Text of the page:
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I'm trying to figure out if there is a way to have an object property defined in its prototype as a dynamic value that can change every time an instance of the object is created. That's kind of the best way I can describe it; I have made a fiddle to show what I'm trying to do (though it doesn't work).

var Response = {
    LCID: 321
};


Date.prototype.LCID = Number(0);
Date.prototype.LCID.valueOf = function() { return Response.LCID; };


document.write((new Date()).LCID);
Response.LCID = 456;
document.write((new Date()).LCID);

http://jsfiddle.net/tx2fW/2/

What I'm trying to achieve is that Response.LCID can change over the lifetime of the code as you can see from me changing its value in the code later on. Whenever I create a Date object, I want the value of (new Date()).LCID to be the current value of Response.LCID, not just the value that it had when I first create Date.prototype.LCID.

Is there any way this can be done? The biggest limitation is that it has to work in JavaScript 1.5... though I would be curious to see if it could be done in recent versions.

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3 Answers 3

Number(0) === 0. Modifying .valueOf and .toString on primitive values have no effect.

The correct way to do this is to pass an instance of the Number constructor, using the new operator:

var Response = {
    LCID: 321
};
Date.prototype.LCID = new Number();   // <-- Use the "new" operator
Date.prototype.LCID.valueOf = function() { return Response.LCID; };

Annotated demo and notes: http://jsfiddle.net/tx2fW/7/

  • LCID is an object. typeof new Date().LCID === 'object'.
  • LCID is a true instance of Number. new Date().LCID instanceof Number === true
  • LCID is equal to 321: (new Date().LCID == 321) === true
  • LCID is not identical to 321: (new Date().LCID === 321) === false.
    (because LCID is an object, and 321 is a primitive number value).

PS. If you're not familiar with == versus ===, see JavaScript === vs == : Does it matter which "equal" operator I use?

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+1 for getting the answer right and posting the code here. But no one should mess with built–in prototypes. Seems you got a drive–by -1. –  RobG Apr 15 '12 at 10:12
    
@RobG About modifying prototypes: He did not elaborate his application, so I cannot judge whether his decision is OK or not. Rule of thumb: Does the added property directly relate to the Date constructor? If not: Do not extend the prototype. –  Rob W Apr 15 '12 at 10:16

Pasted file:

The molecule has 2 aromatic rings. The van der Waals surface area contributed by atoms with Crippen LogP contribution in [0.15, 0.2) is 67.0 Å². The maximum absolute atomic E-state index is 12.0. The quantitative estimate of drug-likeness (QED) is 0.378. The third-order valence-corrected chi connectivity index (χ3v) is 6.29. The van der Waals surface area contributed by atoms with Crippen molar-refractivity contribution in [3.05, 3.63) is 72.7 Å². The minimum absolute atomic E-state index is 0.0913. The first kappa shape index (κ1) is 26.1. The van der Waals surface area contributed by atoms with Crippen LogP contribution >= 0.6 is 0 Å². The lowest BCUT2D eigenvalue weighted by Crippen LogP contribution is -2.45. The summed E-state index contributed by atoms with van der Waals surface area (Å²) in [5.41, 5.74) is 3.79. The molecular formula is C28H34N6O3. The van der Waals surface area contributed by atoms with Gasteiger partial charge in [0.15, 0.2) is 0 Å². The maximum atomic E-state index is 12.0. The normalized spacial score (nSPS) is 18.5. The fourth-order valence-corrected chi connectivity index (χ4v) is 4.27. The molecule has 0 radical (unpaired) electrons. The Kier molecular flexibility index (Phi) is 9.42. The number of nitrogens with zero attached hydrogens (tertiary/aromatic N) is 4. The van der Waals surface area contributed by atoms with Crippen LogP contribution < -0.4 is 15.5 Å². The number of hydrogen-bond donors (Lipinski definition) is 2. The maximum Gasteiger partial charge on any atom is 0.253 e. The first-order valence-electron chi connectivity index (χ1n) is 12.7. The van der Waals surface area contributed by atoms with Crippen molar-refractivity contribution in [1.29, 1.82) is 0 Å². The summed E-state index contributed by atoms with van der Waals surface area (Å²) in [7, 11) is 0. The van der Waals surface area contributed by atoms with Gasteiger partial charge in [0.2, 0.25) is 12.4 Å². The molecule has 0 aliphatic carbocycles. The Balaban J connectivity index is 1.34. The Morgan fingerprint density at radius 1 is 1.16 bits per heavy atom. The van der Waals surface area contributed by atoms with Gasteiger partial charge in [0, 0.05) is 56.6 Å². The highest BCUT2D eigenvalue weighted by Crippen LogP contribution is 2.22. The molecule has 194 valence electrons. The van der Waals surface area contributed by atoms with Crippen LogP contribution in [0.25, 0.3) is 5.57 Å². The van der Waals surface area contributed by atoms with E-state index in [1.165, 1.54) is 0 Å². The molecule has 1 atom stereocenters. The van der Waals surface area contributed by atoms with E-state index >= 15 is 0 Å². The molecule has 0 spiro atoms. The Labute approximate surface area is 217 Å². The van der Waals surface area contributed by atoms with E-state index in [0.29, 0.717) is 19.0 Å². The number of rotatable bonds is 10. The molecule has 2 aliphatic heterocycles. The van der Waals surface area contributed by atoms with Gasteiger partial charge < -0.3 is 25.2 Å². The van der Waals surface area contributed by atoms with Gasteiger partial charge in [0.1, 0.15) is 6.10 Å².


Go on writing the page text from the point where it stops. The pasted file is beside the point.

Thank you for this - I had actually tried that before and kept trying other ways because your code fails if JavaScript doesn't have to cast/coerce the LCID property in to another type. Your code only works because it's being converted to a string for concatenation. Try outputting just (new Date()).LCID to see what happens (you get a zero). –  Eli Sand Apr 15 '12 at 14:44
    
@EliSand I explained that in my annotations: It is an object. One character can make the method to behave as expected, across all (ancient) browsers: +(new Date).LCID (notice the unary +), see also point s and t of Comparison between all number-conversion methods. –  Rob W Apr 15 '12 at 14:46
    
Oh, and fully aware of == and ===, as well as when and why to extend an objects prototype. This properly does directly relate to the object; I'm creating a locale ID for Date objects. This is for server-side JavaScript in Classic ASP (Response.LCID is an ASP object). –  Eli Sand Apr 15 '12 at 14:47

Ok this does it using the __defineGetter__ method, however I am not sure how it will behave on all browser but that the only way I could find to achieve what you want (well I think this time it is what you want)

http://jsfiddle.net/tx2fW/6/ working example.

var Response = {
    LCID: 321
};

var d = Date.prototype;

d._LCID = Number(0);
d.getLCID = function() {
    if (d._LCID != Response.LCID) d._LCID = Response.LCID;
    return d._LCID ;
};
d.__defineGetter__("LCID", function() {
    return this.getLCID();
});

document.write((new Date()).LCID);
Response.LCID = 456;
document.write((new Date()).LCID);​
share|improve this answer